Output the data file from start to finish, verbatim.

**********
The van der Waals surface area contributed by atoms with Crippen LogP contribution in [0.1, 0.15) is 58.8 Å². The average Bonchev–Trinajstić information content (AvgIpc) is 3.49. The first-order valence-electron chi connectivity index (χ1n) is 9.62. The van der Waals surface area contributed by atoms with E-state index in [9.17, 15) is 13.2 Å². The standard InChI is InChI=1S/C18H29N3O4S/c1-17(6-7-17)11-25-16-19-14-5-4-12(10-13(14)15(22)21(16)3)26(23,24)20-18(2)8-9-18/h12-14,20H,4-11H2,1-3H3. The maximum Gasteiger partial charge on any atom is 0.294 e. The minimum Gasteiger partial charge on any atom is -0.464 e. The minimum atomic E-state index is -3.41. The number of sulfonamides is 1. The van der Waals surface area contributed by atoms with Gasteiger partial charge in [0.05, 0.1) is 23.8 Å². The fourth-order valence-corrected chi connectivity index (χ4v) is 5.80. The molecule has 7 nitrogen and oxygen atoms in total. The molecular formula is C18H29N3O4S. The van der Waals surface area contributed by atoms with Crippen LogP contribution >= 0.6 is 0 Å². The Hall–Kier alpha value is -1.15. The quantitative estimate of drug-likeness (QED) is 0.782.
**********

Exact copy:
The van der Waals surface area contributed by atoms with Crippen LogP contribution in [0.1, 0.15) is 58.8 Å². The average Bonchev–Trinajstić information content (AvgIpc) is 3.49. The first-order valence-electron chi connectivity index (χ1n) is 9.62. The van der Waals surface area contributed by atoms with E-state index in [9.17, 15) is 13.2 Å². The standard InChI is InChI=1S/C18H29N3O4S/c1-17(6-7-17)11-25-16-19-14-5-4-12(10-13(14)15(22)21(16)3)26(23,24)20-18(2)8-9-18/h12-14,20H,4-11H2,1-3H3. The maximum Gasteiger partial charge on any atom is 0.294 e. The minimum Gasteiger partial charge on any atom is -0.464 e. The minimum atomic E-state index is -3.41. The number of sulfonamides is 1. The van der Waals surface area contributed by atoms with Gasteiger partial charge in [0.05, 0.1) is 23.8 Å². The fourth-order valence-corrected chi connectivity index (χ4v) is 5.80. The molecule has 7 nitrogen and oxygen atoms in total. The molecular formula is C18H29N3O4S. The van der Waals surface area contributed by atoms with Crippen LogP contribution >= 0.6 is 0 Å². The Hall–Kier alpha value is -1.15. The quantitative estimate of drug-likeness (QED) is 0.782.